axis-c-dev mailing list archives

Site index · List index
Message view « Date » · « Thread »
Top « Date » · « Thread »
From "Bill Mitchell" <bmitch...@austin.rr.com>
Subject RE: Multi-threading
Date Tue, 16 Dec 2008 17:59:42 GMT
Patrick, thanks for your other note addressing Supun.  I, too, was a little
puzzled trying to understand his response, as I had not experienced any
instances of crashes/failures from double frees in Axis2c (provided I
avoided libxml).  Thinking about Supun's comments, I concluded that this
must be a difference between sync and async I/O.  From your description, the
implementation architecture I chose matches yours: a pool of threads
performing synchronous I/O.  Thus I fortuitously avoided the problem that
Carl and you ran into with asynchronous calls, and that you worked around
when you went to synchronous calls.  

Best regards,
Bill Mitchell
wtmitchell3@acm.org

-----Original Message-----
From: Patrick van Beem [mailto:patrick.van.beem@quintiq.com] 
Sent: Tuesday, December 16, 2008 6:20 AM
To: Apache AXIS C Developers List
Subject: Re: RE : Multi-threading

Hello Carl,

> What Axis does well is freeing resources (once we figure out how to set
> everything up right!) so I am a little confused as to where exactly the
> limitations are.  You say the callback system provided is not good in
> terms of freeing resources, but have you tried freeing your resources
> from another function which itself waits for the callback to occur?
> (either error callback or success callback)  I think this is the way
> Axis was designed with as implied by Dimuthu: wait in a loop in your
> main thread while the callbacks are outstanding, do no cleanup in the
> callback itself, let that thread exit completely and after it is done,
> then from your main thread detect that the callback ocurred and do the
> cleanup there.  

Correct. But I think the design is missing one thing. If I allocate the stub
and env and then do an async call, I'm not allowed to free those two
resources in the callback, because they're used by the axis framework. But
if I signal the main thread from the callback, to free the resources, the
callback might be switched out directly after this signal, and the main
thread might free the resources before the callback ended and the axis
framework used them. As you indicate, the only safe way is to wait until the
thread is finished. But the axis framework does not provide an api to find
out which thread is processing you request. And it shouldn't, because the
thread mechanism is an implementation detail of the axis framework. Future
versions might re-use the thread or even use no threading at all for
asynchronous calls. So the only safe way to free resources is for the axis
framework to signal the caller that the resources are no longer needed. A
(second?) callback is the most used (elegant) way to do this. Right now, the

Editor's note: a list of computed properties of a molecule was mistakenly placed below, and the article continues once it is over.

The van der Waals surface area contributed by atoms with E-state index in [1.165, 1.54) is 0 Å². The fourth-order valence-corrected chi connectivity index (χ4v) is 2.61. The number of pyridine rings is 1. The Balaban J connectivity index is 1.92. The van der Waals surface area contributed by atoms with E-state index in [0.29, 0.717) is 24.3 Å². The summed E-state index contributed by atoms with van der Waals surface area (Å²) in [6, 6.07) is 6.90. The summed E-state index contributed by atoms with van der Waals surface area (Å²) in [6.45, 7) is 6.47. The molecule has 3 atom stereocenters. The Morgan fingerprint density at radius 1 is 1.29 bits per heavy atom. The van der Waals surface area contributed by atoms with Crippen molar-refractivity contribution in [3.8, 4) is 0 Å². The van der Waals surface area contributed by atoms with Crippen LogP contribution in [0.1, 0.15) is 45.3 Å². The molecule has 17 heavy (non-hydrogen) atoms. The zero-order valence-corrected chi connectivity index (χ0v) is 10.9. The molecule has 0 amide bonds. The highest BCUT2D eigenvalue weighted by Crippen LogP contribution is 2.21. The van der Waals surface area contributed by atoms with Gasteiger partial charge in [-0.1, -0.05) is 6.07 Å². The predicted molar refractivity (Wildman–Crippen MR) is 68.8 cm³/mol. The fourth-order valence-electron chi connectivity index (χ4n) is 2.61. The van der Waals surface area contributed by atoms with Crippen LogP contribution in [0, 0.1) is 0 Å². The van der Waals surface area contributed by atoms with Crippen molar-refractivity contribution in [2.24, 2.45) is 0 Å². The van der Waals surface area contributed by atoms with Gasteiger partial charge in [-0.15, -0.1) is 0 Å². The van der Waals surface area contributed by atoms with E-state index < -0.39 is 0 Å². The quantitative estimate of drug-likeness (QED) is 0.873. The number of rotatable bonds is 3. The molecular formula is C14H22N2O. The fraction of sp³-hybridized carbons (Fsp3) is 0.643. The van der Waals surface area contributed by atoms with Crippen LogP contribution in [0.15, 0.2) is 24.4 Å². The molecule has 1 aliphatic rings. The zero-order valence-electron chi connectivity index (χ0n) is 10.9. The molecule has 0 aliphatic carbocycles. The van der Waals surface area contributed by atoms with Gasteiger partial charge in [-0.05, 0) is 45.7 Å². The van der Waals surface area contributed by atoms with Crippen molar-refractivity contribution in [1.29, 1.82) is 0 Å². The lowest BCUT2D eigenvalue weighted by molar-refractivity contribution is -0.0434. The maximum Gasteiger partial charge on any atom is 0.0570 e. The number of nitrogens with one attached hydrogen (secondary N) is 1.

framework does not provide a safe way of freeing resources in async calls.

> My reason for responding though is really to comment on this phrase:
> "Threads are a rather expensive resource to use for just waiting on an
> IO completion".  It may be my lack of understanding, but I am pretty
> sure that -- at least in the win32 tcp/ip stack -- once your thread goes
> into asynchronous communication on a socket, you do not see it again
> until there is some result.  This means if there is a timeout your
> thread is inactive for a long time.  

Correct. So if I've got a couple of hundred outstanding calls, they all
consume precious memory. In our case, this is a lot of memory, since we have
a heavy server applications with a greedy memory allocation strategy per
thread (for performance) and a rather large default stacks. Of course, both
can be optimized for the 'just waiting on io-completion'-threads...
CPU-wise, it's no problem.

> How can one thread wait on more
> than one asychronous communication?  I admit this would be a far better
> solution, however from my understanding of winsock2 it is not possible.

With the fd_set in winsock and the select() function, you can wait at a
maximum of 64 (current implementation) sockets at once. With I/O Completion
Ports you can use one thread for an infinite number of ports (though a pool
of threads might be a good idea if the number of sockets grows large). This
is also used by the well known boost (C++) library. Mechanisms like these
would be a much better implementation. But I think they don't fit well in
the modular (transportation) design of axis, since they require knowledge
about the lower level transportation on a higher level.
 
> Seen this way, one thread per socket communication is maybe expensive in
> resources, but it is the only way to ensure your main thread continues
> to operate in a timely fashion.

But prone to explode with a log of async calls. As a 'workaround' I've now
my own static-sized thread pool that perform synchronous calls. If there are
more async calls then threads in the pool, they're queued.

Thank you for your input.

-- 

 
Patrick van Beem
Sr. Software engineer
 
Quintiq
 
T +31 (0) 73 691 07 39
F +31 (0) 73 691 07 54
M +31 (0) 06 15 01 65 83
E patrick.van.beem@quintiq.com
I www.quintiq.com



This message contains information that may be privileged or confidential and
is the property of Quintiq. It is only intended for the person to whom it is
addressed. If you are not the intended recipient, you are not authorized to
read, print, retain, copy, disseminate, distribute or use this message or
any part thereof. If you have received this message in error, please notify
the sender immediately and delete all copies of this message. Please note
that e-mails are susceptible to change, therefore they are not binding.



Mime
View raw message